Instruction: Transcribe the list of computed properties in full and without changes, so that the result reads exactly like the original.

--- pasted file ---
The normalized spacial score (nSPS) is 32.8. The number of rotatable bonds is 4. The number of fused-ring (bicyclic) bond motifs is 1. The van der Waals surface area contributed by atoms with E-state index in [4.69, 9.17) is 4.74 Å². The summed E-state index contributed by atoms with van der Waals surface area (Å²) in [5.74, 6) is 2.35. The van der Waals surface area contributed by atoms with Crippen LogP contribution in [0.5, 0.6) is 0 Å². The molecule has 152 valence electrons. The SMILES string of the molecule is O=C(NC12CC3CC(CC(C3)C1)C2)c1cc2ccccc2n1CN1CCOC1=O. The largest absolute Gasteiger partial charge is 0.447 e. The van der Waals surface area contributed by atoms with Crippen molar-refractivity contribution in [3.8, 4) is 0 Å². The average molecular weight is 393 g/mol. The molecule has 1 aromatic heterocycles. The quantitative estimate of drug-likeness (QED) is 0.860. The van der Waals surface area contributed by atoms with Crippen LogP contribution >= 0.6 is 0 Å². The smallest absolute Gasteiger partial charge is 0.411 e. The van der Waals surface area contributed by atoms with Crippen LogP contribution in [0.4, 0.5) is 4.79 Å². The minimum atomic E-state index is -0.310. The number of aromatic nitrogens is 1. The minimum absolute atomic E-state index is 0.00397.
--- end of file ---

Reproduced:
The normalized spacial score (nSPS) is 32.8. The number of rotatable bonds is 4. The number of fused-ring (bicyclic) bond motifs is 1. The van der Waals surface area contributed by atoms with E-state index in [4.69, 9.17) is 4.74 Å². The summed E-state index contributed by atoms with van der Waals surface area (Å²) in [5.74, 6) is 2.35. The van der Waals surface area contributed by atoms with Crippen LogP contribution in [0.5, 0.6) is 0 Å². The molecule has 152 valence electrons. The SMILES string of the molecule is O=C(NC12CC3CC(CC(C3)C1)C2)c1cc2ccccc2n1CN1CCOC1=O. The largest absolute Gasteiger partial charge is 0.447 e. The van der Waals surface area contributed by atoms with Crippen molar-refractivity contribution in [3.8, 4) is 0 Å². The average molecular weight is 393 g/mol. The molecule has 1 aromatic heterocycles. The quantitative estimate of drug-likeness (QED) is 0.860. The van der Waals surface area contributed by atoms with Crippen LogP contribution >= 0.6 is 0 Å². The smallest absolute Gasteiger partial charge is 0.411 e. The van der Waals surface area contributed by atoms with Crippen LogP contribution in [0.4, 0.5) is 4.79 Å². The minimum atomic E-state index is -0.310. The number of aromatic nitrogens is 1. The minimum absolute atomic E-state index is 0.00397.